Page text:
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Archivist Turned Novelist

The antique Corona typewriter and several pieces of ephemera featured in The Scrapbook of Frankie Pratt. She collected more than six hundred pieces of 1920s-era ephemera for the book. Courtesy of Caroline Preston.
For the Vassar College chapter in The Scrapbook, Preston utilized a 1923 yearbook, a Chesterfield cigarette pack, and a “Hawaiian Fox Trot” record. Courtesy of Caroline Preston.
Preston’s next scrapbook novel is set in the late 1950s. So far she has collected old Brides magazines, a 1960 sex manual, and old View-Master slides. Courtesy of Caroline Preston.

NP: Do you have a favorite piece of ephemera in the book?

CP: I have a lot of favorites. All of it is so irresistible to me. I collect old card games, so I really like the fortune telling cards sprinkled throughout the book at little junctures. In the Vassar chapter, I like the advertising fan—Pur-ox Syrup with the four figures on it. In the New York chapter, I like the original Coney Island tickets. I love all the different rides on them. For the Cunard chapter, that third-class menu is pretty great because the food is so disgusting—I could never make that up! And then I really like those Lindbergh badges that were given out in the streets of Paris—I think they’re really amazing. I love all the Horn & Hardart stuff, like the automat spoon. I also love those eclipse glasses—they handed them out for free in drugstores and they had little pieces of film so you could, in theory, look at the sun during an eclipse and it’d be perfectly safe for your eyes.

NP: How about that nude photograph of Frankie toward the beginning of the book?

CP: That’s an interesting picture, isn’t it? I bought that so long ago—this artistic nude that I bought in Providence in the 1970s when I was in graduate school. It’s a real five by seven photograph and it’s probably of that period. I just happened to come across it again and I thought, well, that’s kind of interesting—can I work it into the book? And I think I did! Her rear end is bare in the photograph, but I covered that up with the caption. It’s funny because some people ask, “Oh, is that you?” and I say, “No, that’s not me!”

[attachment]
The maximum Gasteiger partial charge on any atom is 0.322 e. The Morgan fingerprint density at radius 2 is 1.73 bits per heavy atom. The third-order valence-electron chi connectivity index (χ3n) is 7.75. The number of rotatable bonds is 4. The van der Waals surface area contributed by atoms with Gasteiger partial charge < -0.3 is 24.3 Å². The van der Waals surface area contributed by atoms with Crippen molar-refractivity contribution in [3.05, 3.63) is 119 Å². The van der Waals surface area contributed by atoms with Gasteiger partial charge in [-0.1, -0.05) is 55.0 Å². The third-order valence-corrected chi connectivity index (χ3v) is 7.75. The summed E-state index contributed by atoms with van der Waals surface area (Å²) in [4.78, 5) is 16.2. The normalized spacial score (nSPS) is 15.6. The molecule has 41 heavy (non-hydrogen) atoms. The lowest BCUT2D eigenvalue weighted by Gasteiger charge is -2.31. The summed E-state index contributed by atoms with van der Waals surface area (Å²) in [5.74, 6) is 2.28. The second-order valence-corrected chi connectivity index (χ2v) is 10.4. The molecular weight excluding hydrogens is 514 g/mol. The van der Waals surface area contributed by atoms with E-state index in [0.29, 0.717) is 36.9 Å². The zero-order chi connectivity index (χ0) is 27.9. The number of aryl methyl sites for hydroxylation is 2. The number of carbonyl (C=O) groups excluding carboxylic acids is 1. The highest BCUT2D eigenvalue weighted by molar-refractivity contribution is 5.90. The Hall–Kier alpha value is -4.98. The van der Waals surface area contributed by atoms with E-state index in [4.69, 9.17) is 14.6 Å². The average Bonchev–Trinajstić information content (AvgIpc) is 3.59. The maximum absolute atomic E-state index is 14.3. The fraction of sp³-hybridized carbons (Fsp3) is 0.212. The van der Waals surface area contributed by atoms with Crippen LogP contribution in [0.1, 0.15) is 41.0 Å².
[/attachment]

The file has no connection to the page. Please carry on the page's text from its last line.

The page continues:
NP: Do you have any stories of great finds while you were assembling The Scrapbook?

CP: I found one store that was really incredible: Whiting’s Old Paper in Mechanicsville, Virginia. It’s a paper ephemera store run by this man named John Whiting. He’s been business for at least forty years and has over a million pieces of ephemera. In his store, there are floor-to-ceiling shelves with little boxes that contain matchbook covers, postcards, playing cards, and so on. Along with that, there are just piles and piles of vintage magazines, postcards, and scrapbooks. You really had to just literally crawl on your hands and knees around the place. I went there several times, and I spent hours there each time I went because there’s just that much stuff to look through.

Then there’s Charlottesville Office Machine Co. where Ted Wood sells and restores vintage typewriters and that’s all he does. He once ran a typewriter store on the main street, but of course, since people don’t have typewriters anymore, his store reduced and reduced in size so now it’s this tiny little store in an office park. But he has all these beautiful old typewriters from the 1920s and ’30s, all restored. And of course he’ll also restore anything you bring in, give you the right ribbon and so on.

Both of them have a passion and have a very eccentric store and are out of the way, but people know where they are and can find them.

NP: When formulating the story was their any piece of ephemera you really wanted to include but could not find?

CP: Off hand, I don’t think there was. A lot of times it took me some tracking down but I eventually found things. For example the book cover for To the Lighthouse took some doing but I found it. I suppose there are things that if I found I would’ve included, but I found an amazing amount of stuff that were very specific. An example of something that was odd was the blank Carte Pneumatique Fermee from Paris on page 167. For a while, the whole Paris post service was based on sending these little pneumatic letters around, and I wanted to find a blank one so I could type on it. So I just kept at it until I found one. Quite honestly, though, I’d direct the story from the things that I found. Another odd one is prescription form for liquor (you could get a prescription for liquor during Prohibition). So I wanted to find a blank one that I could to fill out. And once again I had to search for it—it’s the kind of thing you find on eBay or some 1922 yearbook. I was looking for some odd and specific things, and I learned that if you’re persistent and keep looking you will find it. It just might take a little time.

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